Twenty-plus years ago most of Europe’s international insurers had a reinsurance unit, that is until the WTC loss, APH deteriorations and the soft market of 1997-2000 saw many wind down or spin off their operations.

Hans de Cuyper Ageas

So, there was particular interest in Belgian insurer Ageas’s strategic decision to launch Ageas Re as a third-party reinsurer from 1 January 2023.

The insurer already has indirect reinsurance exposure via the 25 percent stake it acquired in Taiping Re. But from next year, Ageas Re will write reinsurance in Europe, the Middle East and Africa.

Group CEO Hans De Cuyper said it was a committed, long-term decision by the carrier: “In our Impact24 strategy, we made a clear and long-term commitment to reinsurance as a growth engine for Ageas.

“So, for us this is not an opportunistic, short-term play, but deeply entrenched in our strategy. We look forward to engaging with clients and brokers to build this business in a sustainable way over the coming years.”

Ageas’ entry into third-party reinsurance comes at a time when some carriers are leaning into the strong pricing environment and deploying more capital on property catastrophe reinsurance, while others have announced exits or significant pullbacks, including Axis Capital, Markel, Axa XL, TransRe and Scor.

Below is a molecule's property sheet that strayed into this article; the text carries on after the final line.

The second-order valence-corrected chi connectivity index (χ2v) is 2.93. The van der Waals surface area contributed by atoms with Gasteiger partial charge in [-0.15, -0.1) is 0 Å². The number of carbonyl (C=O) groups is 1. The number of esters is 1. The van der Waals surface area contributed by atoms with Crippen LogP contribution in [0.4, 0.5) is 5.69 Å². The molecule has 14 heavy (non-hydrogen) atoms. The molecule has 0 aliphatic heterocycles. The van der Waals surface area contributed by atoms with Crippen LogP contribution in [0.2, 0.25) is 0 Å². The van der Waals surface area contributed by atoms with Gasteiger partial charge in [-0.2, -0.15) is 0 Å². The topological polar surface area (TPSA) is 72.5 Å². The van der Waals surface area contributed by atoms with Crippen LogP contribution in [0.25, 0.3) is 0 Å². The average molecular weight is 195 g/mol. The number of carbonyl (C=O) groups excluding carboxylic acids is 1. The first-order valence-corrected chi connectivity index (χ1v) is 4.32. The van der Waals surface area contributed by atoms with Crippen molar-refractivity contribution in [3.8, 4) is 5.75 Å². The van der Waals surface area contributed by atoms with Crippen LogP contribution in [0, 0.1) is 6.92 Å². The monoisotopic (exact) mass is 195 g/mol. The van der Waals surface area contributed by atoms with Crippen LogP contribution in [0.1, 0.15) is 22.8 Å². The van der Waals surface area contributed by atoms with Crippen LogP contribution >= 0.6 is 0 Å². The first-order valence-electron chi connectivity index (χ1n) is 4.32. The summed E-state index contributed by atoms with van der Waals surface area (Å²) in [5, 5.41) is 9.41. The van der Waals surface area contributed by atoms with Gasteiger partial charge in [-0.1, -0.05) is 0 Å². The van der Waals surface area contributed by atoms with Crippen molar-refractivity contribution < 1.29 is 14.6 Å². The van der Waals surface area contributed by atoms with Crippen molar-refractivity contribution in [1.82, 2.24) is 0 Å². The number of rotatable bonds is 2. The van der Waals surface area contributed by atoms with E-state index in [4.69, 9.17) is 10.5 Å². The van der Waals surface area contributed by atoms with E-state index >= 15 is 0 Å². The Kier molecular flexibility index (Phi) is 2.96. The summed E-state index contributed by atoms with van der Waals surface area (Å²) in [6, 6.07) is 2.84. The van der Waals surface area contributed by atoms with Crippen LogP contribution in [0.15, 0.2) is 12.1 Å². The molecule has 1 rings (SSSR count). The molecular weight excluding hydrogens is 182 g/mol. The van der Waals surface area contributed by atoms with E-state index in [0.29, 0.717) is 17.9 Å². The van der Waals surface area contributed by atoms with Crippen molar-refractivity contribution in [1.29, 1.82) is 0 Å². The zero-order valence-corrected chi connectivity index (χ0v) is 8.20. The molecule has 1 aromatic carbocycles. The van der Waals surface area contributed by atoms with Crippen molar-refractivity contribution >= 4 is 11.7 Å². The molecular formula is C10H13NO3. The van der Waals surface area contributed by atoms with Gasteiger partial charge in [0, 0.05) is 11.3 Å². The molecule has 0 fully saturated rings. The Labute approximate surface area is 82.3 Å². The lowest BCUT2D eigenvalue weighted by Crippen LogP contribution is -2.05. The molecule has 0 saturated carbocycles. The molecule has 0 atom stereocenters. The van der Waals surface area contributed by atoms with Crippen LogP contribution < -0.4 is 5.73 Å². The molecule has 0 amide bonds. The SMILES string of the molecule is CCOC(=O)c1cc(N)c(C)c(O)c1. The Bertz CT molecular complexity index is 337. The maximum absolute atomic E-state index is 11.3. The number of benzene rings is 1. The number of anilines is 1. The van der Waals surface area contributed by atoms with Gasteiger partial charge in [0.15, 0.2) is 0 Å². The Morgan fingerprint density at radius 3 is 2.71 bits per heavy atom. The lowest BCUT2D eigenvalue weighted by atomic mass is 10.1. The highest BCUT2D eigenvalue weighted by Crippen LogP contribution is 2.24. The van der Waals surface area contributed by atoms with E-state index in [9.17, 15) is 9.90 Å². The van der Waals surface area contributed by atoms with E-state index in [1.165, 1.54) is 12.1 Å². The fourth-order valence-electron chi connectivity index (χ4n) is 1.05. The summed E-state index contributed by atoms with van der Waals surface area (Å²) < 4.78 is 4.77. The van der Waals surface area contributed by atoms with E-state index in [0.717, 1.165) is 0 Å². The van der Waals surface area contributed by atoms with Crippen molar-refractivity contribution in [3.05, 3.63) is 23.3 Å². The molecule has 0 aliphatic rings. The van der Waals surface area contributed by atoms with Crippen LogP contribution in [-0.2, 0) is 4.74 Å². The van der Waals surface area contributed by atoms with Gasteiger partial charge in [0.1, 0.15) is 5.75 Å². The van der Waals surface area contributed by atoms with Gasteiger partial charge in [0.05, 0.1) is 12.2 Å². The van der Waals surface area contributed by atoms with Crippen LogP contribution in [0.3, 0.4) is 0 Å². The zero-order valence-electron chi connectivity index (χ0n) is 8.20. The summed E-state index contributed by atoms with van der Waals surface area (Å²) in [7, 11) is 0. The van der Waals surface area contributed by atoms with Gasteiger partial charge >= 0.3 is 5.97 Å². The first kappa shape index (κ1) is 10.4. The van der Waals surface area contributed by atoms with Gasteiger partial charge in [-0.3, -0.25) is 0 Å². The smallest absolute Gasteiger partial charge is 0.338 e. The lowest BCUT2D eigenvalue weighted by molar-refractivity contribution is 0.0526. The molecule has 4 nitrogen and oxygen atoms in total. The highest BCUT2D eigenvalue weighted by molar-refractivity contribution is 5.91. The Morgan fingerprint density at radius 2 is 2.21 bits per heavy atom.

Earlier this year, French mutual Covéa finally ended its search for a reinsurer by completing its €9bn acquisition of PartnerRe. 

While reinsurance typically provides more volatile earnings, it also provides diversification for commercial insurers such as Ageas and Covéa.

The reinsurance business will be underwritten by Ageas’ holding company, Ageas SA/NV, a licensed reinsurer since 2018 which benefits from an A+ rating from S&P.

Ageas said that reinsurance has grown from an internal activity to become a significant segment of the group with a top line of €1.6bn and net profit of €87mn in 2021.

It added that the improved rating environment was also a factor in its decision: “Ageas currently sees favourable market conditions in terms of pricing but also a high dynamic in the reinsurance market, offering opportunities to start building new and long-term client relationships,” it said.

The impact of inflation – together with concerns over climate change modelling, “angry” jury awards, Ukraine uncertainty and the rise in loss frequency/severity – is expected to result in rising rates in 2023.